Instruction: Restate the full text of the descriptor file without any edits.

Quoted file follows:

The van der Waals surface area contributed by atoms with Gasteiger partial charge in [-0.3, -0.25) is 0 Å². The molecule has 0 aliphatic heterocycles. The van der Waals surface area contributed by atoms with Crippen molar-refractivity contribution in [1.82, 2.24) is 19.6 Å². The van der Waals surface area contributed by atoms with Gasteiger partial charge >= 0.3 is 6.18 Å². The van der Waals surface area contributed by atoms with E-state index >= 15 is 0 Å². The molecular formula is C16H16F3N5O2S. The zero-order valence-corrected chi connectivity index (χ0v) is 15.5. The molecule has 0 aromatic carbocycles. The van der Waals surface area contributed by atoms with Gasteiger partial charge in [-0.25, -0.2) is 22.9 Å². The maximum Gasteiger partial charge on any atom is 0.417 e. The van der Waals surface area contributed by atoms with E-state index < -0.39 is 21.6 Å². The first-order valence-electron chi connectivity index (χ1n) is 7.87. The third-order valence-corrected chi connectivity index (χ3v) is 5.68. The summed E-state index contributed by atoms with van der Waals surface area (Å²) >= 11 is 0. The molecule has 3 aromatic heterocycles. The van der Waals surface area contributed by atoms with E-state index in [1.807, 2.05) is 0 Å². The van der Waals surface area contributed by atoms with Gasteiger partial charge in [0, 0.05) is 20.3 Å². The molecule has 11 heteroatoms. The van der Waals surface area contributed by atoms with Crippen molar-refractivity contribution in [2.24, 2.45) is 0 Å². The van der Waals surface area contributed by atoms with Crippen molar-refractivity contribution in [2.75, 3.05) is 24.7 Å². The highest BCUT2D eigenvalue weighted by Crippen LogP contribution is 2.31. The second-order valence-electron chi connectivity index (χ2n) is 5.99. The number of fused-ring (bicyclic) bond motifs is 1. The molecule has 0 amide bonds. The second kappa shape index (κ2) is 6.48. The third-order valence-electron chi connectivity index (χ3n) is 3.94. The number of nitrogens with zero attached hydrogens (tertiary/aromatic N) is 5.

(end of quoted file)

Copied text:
The van der Waals surface area contributed by atoms with Gasteiger partial charge in [-0.3, -0.25) is 0 Å². The molecule has 0 aliphatic heterocycles. The van der Waals surface area contributed by atoms with Crippen molar-refractivity contribution in [1.82, 2.24) is 19.6 Å². The van der Waals surface area contributed by atoms with Gasteiger partial charge >= 0.3 is 6.18 Å². The van der Waals surface area contributed by atoms with E-state index >= 15 is 0 Å². The molecular formula is C16H16F3N5O2S. The zero-order valence-corrected chi connectivity index (χ0v) is 15.5. The molecule has 0 aromatic carbocycles. The van der Waals surface area contributed by atoms with Gasteiger partial charge in [-0.25, -0.2) is 22.9 Å². The maximum Gasteiger partial charge on any atom is 0.417 e. The van der Waals surface area contributed by atoms with E-state index < -0.39 is 21.6 Å². The first-order valence-electron chi connectivity index (χ1n) is 7.87. The third-order valence-corrected chi connectivity index (χ3v) is 5.68. The summed E-state index contributed by atoms with van der Waals surface area (Å²) >= 11 is 0. The molecule has 3 aromatic heterocycles. The van der Waals surface area contributed by atoms with E-state index in [1.807, 2.05) is 0 Å². The van der Waals surface area contributed by atoms with Gasteiger partial charge in [0, 0.05) is 20.3 Å². The molecule has 11 heteroatoms. The van der Waals surface area contributed by atoms with Crippen molar-refractivity contribution in [2.24, 2.45) is 0 Å². The van der Waals surface area contributed by atoms with Crippen molar-refractivity contribution in [2.75, 3.05) is 24.7 Å². The highest BCUT2D eigenvalue weighted by Crippen LogP contribution is 2.31. The second-order valence-electron chi connectivity index (χ2n) is 5.99. The number of fused-ring (bicyclic) bond motifs is 1. The molecule has 0 amide bonds. The second kappa shape index (κ2) is 6.48. The third-order valence-electron chi connectivity index (χ3n) is 3.94. The number of nitrogens with zero attached hydrogens (tertiary/aromatic N) is 5.